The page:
FIG. 2 shows a timing diagram for the memory of FIG. 1.

FIG. 3 shows a block diagram illustrating a memory in accordance with an embodiment of the present invention.

FIG. 4 shows a circuit diagram illustrating an exemplary implementation for a portion of the memory of FIG. 3 in accordance with an embodiment of the present invention.

FIG. 5 shows a timing diagram for the memory of FIG. 3 in accordance with an embodiment of the present invention.

FIG. 6 shows a block diagram illustrating a circuit delay method for the memory of FIG. 3 in accordance with an embodiment of the present invention.

FIG. 7 shows a block diagram illustrating a matched circuit path method for the memory of FIG. 3 in accordance with an embodiment of the present invention.

FIG. 8 shows a diagram illustrating a latch circuit for the memory of FIG. 7 in accordance with an embodiment of the present invention.

Embodiments of the present invention and their advantages are best understood by referring to the detailed description that follows. It should be appreciated that like reference numerals are used to identify like elements illustrated in one or more of the figures.

DETAILED DESCRIPTION

FIG. 1 shows a block diagram illustrating a memory 100. Memory 100 is an exemplary memory implementation, which may represent a static random access memory (SRAM) that is configurable (e.g., width-configurable flow-through memory). However, the techniques disclosed herein are not limited to any one type of memory and may be applied or extended to various types of memories having different sizes and configurations.

Memory 100 includes a memory array 102, with memory array 102 having sixteen columns (labeled COL[0] through COL[15]) that are separately referenced as memory array 102(1) through 102(16). Memory array 102 has a data width of sixteen bits in its widest configuration and, therefore, memory 100 provides sixteen output data signals 116 (separately referenced as output data signal 116(1) through 116(16) and labeled DOUT[0] through DOUT[15] or DOUT[15:0]). As an exemplary implementation for this example, memory array 102 is assumed to store 16,384 bits and be configured as a 16,384 by 1 memory (or referred to herein as the 16 K by 1 configuration).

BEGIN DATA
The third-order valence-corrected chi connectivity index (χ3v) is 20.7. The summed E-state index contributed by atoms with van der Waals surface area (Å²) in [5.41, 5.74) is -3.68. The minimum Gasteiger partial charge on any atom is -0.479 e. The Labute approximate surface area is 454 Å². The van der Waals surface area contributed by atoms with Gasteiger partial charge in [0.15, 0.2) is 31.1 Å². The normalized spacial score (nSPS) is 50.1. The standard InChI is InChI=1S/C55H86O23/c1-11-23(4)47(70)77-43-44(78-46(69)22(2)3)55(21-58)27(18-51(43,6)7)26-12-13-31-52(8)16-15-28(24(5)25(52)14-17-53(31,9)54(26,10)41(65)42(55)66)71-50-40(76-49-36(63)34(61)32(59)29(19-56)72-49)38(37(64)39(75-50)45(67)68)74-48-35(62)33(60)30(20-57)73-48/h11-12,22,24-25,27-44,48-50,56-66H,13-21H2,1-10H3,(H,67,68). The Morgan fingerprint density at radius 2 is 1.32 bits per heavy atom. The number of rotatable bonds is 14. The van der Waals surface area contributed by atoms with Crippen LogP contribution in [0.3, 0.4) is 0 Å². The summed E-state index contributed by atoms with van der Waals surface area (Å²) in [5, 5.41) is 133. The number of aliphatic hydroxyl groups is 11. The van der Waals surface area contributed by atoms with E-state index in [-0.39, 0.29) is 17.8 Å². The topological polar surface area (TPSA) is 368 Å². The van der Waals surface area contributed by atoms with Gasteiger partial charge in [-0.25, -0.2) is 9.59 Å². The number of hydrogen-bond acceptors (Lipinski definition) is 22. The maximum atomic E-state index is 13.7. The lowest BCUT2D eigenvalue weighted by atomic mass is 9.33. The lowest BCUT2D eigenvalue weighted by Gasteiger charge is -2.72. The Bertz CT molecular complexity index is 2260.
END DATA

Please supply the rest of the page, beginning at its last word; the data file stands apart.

Memory array 102(1) through 102(16) has corresponding read circuitry, which includes bitline column multiplexers 104 (separately referenced as bitline column multiplexer 104(1) through 104(16)), sense amplifiers 106 (separately referenced as sense amplifier 106(1) through 106(16)), and output latches 108 (separately referenced as output latch 108(1) through 108(16). In the 16 k by 1 configuration, data stored in memory array 102 is read out from only one particular column (i.e., one of memory array 102(1) through 102(16)). The data propagates to the corresponding output latch 108 (i.e., the corresponding one of output latch 108(1) through 108(16)) for that column.

Output latches 108 provide a latch out signal 110 (separately referenced as latch out signal 110(1) through 110(16) and labeled LATOUT[0] through LATOUT[15]) to an output multiplexer 114 (DOUTMUX), which multiplexes latch out signal 110 (LATOUT[15:0]). Output multiplexer 114 provides output data signal 116, depending upon the selected memory configuration (e.g., 16 K by 1, 8 k by 2, 4 k by 4, 2 k by 8, or 1 k by 16) and based on a value of a column address signal 112 (labeled COL_ADDR or ADDR_COL and also referred to as a multiplexer control signal), which provides the column address bits (e.g., coded or decoded).